All high-alert medications on the list published by the Institute for Safe Medication Practice (ISMP) were recorded. This list includes medications that can cause harm if used inappropriately. Use of herbal medications and medications with low therapeutic index were recorded. Low therapeutic index is defined as a medication with a narrow range between the drug’s risks and its benefits. The percentage of interventions recommended after review was also recorded. Interventions were defined as a recommended change with the Primary Physicians/Managing team. Explanations were given for these recommendations, and the percentage of the recommendations accepted or rejected was also recorded. All rejected recommendations were documented in pharmacist notes, along with the summary of discussion with the managing team. Recommendations given to patients without involving the managing team were not defined as interventions. This study has implemented teaching and meetings with other members during bi-weekly multidisciplinary round (MDR), which raised awareness of DRPs and PIMs among cardiac physicians, as well as involving the pharmacists in medication chart reviewing. This study continued with bi-weekly MDRs and meetings from October 2014 to April 2016 (Figure 2).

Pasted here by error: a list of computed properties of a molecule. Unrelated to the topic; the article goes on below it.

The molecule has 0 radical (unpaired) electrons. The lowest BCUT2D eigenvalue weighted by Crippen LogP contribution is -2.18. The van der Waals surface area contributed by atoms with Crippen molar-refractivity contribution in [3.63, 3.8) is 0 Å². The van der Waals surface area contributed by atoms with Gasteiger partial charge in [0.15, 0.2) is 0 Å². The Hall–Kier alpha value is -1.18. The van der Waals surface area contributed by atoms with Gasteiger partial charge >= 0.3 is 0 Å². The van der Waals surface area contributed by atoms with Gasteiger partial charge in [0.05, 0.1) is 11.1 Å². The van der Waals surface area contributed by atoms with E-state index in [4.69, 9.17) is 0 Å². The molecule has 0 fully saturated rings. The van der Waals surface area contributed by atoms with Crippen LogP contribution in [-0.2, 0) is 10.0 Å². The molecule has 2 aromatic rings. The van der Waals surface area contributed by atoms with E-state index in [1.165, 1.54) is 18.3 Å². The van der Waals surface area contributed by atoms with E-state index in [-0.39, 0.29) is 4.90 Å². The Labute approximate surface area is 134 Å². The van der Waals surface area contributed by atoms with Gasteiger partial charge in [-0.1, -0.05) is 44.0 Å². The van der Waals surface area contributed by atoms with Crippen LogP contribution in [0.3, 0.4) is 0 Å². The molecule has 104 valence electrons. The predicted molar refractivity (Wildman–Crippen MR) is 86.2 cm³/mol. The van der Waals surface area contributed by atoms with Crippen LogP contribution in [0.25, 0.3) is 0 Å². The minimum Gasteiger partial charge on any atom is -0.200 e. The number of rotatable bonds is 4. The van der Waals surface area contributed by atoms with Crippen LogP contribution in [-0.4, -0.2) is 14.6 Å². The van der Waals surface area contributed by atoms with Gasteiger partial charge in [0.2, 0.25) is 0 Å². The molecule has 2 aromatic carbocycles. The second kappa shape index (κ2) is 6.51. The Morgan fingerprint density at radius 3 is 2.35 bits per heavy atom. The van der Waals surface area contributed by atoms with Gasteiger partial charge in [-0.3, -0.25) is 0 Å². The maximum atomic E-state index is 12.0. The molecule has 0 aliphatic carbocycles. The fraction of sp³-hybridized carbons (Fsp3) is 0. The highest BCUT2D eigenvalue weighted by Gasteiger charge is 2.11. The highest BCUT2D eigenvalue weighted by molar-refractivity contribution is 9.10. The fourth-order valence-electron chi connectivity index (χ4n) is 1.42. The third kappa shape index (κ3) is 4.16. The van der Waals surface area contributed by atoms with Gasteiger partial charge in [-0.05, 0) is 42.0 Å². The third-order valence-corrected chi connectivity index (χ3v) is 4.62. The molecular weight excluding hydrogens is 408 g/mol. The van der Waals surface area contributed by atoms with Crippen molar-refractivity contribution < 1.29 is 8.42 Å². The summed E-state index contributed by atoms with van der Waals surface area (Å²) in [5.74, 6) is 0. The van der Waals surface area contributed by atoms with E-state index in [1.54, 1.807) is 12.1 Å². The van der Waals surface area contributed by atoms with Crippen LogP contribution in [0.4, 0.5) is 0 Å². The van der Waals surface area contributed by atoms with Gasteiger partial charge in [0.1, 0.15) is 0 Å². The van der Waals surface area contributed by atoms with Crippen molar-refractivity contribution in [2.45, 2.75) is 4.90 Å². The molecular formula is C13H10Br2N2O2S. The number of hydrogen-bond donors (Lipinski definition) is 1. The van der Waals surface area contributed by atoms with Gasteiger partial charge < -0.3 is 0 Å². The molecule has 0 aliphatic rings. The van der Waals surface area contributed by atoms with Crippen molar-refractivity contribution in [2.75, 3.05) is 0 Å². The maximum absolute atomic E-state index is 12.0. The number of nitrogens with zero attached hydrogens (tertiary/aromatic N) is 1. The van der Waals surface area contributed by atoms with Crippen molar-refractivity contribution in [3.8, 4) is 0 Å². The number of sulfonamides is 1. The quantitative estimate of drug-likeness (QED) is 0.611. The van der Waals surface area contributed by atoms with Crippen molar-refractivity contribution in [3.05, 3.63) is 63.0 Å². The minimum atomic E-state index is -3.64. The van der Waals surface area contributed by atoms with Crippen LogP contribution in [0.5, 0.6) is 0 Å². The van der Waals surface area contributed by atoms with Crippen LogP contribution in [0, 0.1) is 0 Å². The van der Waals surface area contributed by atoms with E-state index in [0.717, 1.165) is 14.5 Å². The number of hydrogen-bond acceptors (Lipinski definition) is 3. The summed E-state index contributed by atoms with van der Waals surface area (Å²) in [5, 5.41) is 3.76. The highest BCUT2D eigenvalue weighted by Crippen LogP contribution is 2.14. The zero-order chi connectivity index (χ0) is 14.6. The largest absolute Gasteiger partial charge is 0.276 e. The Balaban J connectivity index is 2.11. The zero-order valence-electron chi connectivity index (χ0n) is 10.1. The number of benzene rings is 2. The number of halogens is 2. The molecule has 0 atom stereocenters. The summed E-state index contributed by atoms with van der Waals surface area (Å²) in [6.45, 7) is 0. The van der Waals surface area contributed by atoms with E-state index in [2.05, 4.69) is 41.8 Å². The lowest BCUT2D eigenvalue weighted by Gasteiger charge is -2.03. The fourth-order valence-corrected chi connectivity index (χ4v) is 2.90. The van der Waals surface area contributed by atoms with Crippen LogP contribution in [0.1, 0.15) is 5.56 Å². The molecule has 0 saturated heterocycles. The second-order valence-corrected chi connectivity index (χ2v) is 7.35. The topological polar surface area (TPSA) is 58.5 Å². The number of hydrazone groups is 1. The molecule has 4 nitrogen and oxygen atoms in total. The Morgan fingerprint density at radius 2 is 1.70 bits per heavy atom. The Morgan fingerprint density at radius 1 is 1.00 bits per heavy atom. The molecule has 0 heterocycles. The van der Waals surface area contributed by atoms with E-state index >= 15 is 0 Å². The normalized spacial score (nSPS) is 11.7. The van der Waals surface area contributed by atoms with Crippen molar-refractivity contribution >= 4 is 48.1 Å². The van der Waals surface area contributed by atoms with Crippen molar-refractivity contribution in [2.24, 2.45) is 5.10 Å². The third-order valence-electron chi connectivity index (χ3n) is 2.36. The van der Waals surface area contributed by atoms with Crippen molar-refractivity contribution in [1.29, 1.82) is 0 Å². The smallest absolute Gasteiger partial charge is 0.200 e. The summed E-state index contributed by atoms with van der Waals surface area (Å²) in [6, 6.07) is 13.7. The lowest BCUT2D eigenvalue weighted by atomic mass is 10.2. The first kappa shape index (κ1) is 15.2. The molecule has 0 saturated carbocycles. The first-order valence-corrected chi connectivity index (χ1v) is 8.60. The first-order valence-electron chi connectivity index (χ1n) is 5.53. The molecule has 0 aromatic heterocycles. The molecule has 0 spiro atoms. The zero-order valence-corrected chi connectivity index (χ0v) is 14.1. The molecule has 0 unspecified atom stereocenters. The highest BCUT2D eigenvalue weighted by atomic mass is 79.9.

Stage two started October 2016 to October 2017 and 375 patients were randomly chosen. Medication reviews were performed to evaluate the prevalence of DRPs and PIMs and to assess the rate of improvement. The individuals using more than three medications referred to as polypharmacy with multimorbidity were recruited. For instance, polypharmacy is likely to be associated with adverse drug reactions, long hospital stays, mortality, and readmissions. Informed consent of all participating patients was obtained by signing written agreement. The research complied with the ethical rules for human experimentation that are stated in the Declaration of Helsinki (https://www.wma.net/policies-post/wma-declaration-of-helsinki-ethical-principles-for-medical-researchin-volving-human-subjects/). The study was approved by the institutional review board at the hospital where this study was conducted. The data were analyzed using SPSS (Version 21).